FIG. 6 is a highly schematic block diagram illustrating the format of a preferred packet or frame 600 traversing bus 220. Bus 220 preferably operates in accordance with the well-known Ethernet data communication standard. Accordingly, frame 600 includes an Ethernet header portion 602 having Destination Address (DA) and Destination Service Access Point (DSAP) fields (not shown), among others. Frame 600 further includes a header 604 corresponding to another data communication layer, such as a Serial Communication Protocol (SCP), that defines and includes one or more operation code (opcode) fields for specifying the type or class of information that is being carried in the frame 600. The SCP header 604 may also define and include one or more command fields for specifying specific actions that are to be carried out on the contents of the frame 600. Following the SCP header 604 is a data portion 606. Data portion 606 may include one or more messages 608 a–d, such as a REGISTER_NOTIFY and/or a DEREGISTER_NOTIFY messages, among others, from the SYNC_Q 350. The order of messages 608 a–d within data the portion 606 of a given SCP frame 600 preferably corresponds to the order of the messages 608 a–d in the SYNC_Q 350. That is, the message, e.g., message 608 a, at the head of the SYNC_Q 350 is the first message in the data portion 606 and so on. The number of messages 608 a–d that can be loaded into data portion 606 depends on their size as constrained by the maximum size of Ethernet frames.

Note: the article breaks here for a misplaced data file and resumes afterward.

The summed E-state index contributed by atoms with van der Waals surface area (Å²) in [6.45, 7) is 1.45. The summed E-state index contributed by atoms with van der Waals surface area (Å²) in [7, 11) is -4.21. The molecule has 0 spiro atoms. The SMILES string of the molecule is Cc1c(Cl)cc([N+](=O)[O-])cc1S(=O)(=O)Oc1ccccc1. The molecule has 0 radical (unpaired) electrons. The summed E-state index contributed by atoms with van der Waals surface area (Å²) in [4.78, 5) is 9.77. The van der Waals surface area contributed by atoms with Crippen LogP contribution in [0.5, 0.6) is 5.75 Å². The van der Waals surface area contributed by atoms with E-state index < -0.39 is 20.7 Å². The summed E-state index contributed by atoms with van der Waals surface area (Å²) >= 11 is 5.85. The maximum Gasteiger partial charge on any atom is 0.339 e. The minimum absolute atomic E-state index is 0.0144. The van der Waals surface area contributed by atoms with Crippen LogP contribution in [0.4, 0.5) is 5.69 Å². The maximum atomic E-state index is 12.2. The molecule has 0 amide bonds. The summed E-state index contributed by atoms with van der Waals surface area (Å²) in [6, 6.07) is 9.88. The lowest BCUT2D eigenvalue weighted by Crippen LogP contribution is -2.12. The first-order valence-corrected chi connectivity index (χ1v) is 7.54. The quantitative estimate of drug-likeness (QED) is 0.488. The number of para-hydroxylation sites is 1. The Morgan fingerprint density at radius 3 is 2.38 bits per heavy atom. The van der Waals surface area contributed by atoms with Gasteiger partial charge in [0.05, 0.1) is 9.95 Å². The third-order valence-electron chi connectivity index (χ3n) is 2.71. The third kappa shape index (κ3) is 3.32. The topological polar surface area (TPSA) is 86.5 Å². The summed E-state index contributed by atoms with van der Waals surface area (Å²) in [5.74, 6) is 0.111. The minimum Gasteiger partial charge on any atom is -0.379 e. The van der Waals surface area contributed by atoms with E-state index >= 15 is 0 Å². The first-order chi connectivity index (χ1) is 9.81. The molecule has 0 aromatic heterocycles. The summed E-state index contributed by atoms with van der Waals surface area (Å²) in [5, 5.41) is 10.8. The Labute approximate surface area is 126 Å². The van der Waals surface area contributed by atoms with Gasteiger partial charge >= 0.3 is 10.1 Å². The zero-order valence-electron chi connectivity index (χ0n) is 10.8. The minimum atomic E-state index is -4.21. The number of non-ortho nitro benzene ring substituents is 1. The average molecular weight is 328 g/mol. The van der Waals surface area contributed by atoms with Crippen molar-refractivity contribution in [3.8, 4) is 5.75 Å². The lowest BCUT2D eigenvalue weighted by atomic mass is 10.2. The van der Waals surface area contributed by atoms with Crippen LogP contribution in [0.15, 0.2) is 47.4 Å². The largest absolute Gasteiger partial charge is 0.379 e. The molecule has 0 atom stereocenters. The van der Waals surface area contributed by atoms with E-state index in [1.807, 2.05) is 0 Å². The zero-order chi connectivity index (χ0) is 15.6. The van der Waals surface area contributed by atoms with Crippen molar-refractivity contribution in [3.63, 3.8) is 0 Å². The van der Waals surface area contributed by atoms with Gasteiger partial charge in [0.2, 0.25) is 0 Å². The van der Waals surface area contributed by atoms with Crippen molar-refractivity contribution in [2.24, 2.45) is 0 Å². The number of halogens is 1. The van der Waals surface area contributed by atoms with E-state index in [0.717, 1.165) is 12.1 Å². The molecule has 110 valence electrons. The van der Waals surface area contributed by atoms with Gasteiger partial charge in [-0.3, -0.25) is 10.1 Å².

SCP frame 600 is received at the synch manager 332 of the standby supervisor 204 and may be placed at least temporarily in its SYNC_Q 351. The high availability entity 304 at the standby supervisor 204 uses the contents of REGISTER_NOTIFY and/or DEREGISTER_NOTIFY messages from received SCP frames 600 to update its event database with the applications registered for particular events. Should the standby supervisor 204 become the active supervisor, as described below, it will use this information to monitor and track events.

After registering for event types of interest, defining corresponding event_recovery_func( )s, and configuring their logical synchronization databases 356, 358 and 360, the applications 352, 353 and 354 at the active supervisor 204 begin performing their respective functions, as indicated at block 428. As part of their operation, applications 352, 353 and 354 may modify or change one or more of the state variables or other conditional information maintained by them. As indicated above, such changes are considered to be protocol events which are acted upon by the high availability entities 302 and 304 at supervisors 202 and 204.

Processing of Protocol Events

FIG. 7 is a flow diagram of the preferred steps of the present invention in response to a change in the operating state or condition of an application running on the active supervisor 202, i.e., a protocol event. Suppose, for example, that the STP application 352 running at the active supervisor 202 detects some change in its operating state such as a port changing spanning tree state, as indicated at block 702 (FIG. 7A). As part of its response to this change, application 352 is programmed or otherwise configured to issue a newEvent( ) API call to the event manager 334, as indicated at block 704. The arguments of the newEvent( ) API include the event type, the producer's EQID, the event data, if any, and the size of the data. In response to the newEvent( ) API call, the event manager 334 creates an instance of the event type specified in the API call, which may be referred to herein as an event instance or simply an event, as indicated at block 706. The event manager 334 also assigns an identifier, e.g., an eventID, to the event instance. If a sequence number has been requested for events of this event type, the event manager 334 also assigns a unique sequence number to the event, as indicated at block 708.